It's rare that you get to see a CIO bring the house down.
But that's exactly what happened this spring, when I moderated a panel on cloud computing. Along with a CIO, representatives from three vendors discussed what the cloud is, what it could be and what it should mean for enterprises.
Not to knock the vendor executives--these three are particularly sharp--but at three to one, you can imagine the tilt of the panel.
A large audience heard them praise the cloud and all its positive attributes. But just as the session concluded, the CIO chimed in. "We've all heard how great the technology allegedly is," he said, in so many words, "but what's in it for me? Why should I use it?"
Much of the crowd applauded. Some yelled, "Amen!" Had the audience been packed with more CIOs, I'm sure that reaction would have been even more emphatic.
Since then, I've heard countless IT leaders talk about the cloud, and almost all of them echo that CIO: "Is the cloud an internal thing or an external thing? How much will it really help me save? And just how 'new' is this idea?"
Few technological advances are as hyped these days as the cloud. To be fair, cloud computing holds enormous potential--and plenty of IT executives at small and medium-size businesses have already reaped the benefits.
But what about bigger companies? Tony Kontzer, who's been covering the cloud phenomenon for years with a healthy (and totally appropriate) dose of skepticism, analyzes the cloud's forecast in major enterprises in his feature, "The Cloud's Sky-High Hype".
In his reporting, Kontzer spoke with some of the best CIOs in the business, and all of them drew similar conclusions. They see the benefits, but they're also a bit skeptical about the reality of cloud computing.
And for good reason. Hype can be a powerful influence, so it needs to be countered with objectivity--and skepticism.
Andrew McAfee, a professor and research scientist at MIT, spoke with me recently about "Enterprise 2.0"--his vision of what Web 2.0 and collaborative technologies can bring to businesses. In my interview with him, he says we shouldn't expect technology vendors to temper the buzz. "The buzz is what they're all about," he tells me.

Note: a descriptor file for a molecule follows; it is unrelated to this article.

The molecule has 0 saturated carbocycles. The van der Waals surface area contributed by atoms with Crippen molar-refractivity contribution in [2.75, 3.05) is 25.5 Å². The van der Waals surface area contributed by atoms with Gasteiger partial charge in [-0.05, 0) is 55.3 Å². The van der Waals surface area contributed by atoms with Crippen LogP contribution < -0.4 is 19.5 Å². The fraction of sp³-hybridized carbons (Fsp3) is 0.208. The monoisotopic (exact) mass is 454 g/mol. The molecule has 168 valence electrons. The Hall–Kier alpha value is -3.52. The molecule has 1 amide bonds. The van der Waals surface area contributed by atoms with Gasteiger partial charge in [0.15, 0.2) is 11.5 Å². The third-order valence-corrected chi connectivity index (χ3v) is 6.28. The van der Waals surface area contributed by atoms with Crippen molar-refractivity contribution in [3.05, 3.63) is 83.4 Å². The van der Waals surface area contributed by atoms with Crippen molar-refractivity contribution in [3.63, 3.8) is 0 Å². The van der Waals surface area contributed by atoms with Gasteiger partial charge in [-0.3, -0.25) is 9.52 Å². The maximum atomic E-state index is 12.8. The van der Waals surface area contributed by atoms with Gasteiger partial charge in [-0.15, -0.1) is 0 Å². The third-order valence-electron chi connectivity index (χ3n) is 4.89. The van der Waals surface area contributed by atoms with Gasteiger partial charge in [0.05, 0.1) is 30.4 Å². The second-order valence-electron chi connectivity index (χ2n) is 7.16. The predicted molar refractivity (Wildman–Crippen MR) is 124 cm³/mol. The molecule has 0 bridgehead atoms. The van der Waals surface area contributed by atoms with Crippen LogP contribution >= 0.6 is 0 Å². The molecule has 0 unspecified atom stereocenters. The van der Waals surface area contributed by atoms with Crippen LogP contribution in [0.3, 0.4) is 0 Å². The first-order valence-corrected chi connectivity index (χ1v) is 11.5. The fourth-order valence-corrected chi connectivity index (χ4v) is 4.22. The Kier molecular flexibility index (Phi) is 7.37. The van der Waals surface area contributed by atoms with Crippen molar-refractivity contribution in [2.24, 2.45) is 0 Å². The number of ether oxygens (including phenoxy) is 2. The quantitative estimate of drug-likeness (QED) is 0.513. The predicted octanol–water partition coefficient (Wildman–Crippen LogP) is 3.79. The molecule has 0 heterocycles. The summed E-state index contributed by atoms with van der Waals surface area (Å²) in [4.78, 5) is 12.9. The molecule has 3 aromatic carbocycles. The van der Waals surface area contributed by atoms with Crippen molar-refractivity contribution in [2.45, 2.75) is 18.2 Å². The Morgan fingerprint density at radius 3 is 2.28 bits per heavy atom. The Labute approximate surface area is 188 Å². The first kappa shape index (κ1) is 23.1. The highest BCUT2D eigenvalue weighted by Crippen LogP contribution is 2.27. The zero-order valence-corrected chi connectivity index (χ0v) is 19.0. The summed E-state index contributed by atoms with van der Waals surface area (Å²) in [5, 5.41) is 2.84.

Truer words have never been spoken. While there's plenty of buzz around Web 2.0 tools--witness the never-ending headlines about Facebook, Twitter and others, despite the lack of clear business models--McAfee believes they can deliver enormous gains.
We've been covering social media in the enterprise for quite a while, and there's a lot there. But a big part of CIOs' concerns relates to those of cloud computing. Is it an internal thing or an external thing? Or both? And what's the real business benefit?
McAfee offers answers in these pages, and in his new book, Enterprise 2.0. It's an eye-opening read, as is Peter High's World Class IT. In it, the consultant lays out what it takes to build a truly world-class IT organization. CIOs can learn some important lessons from High and the top-notch CIOs he profiles in the book.
All of these issues--the cloud, Web 2.0 in the enterprise and building an always-improving IT shop--will surely be on the CIO's mind in 2010. But with all of these possibilities comes the need for skepticism.
While vendors may offer "innovation" in a box or via the Web, the true power of transformative technologies lies in the way they're implemented by forward-thinking, business-minded IT leaders.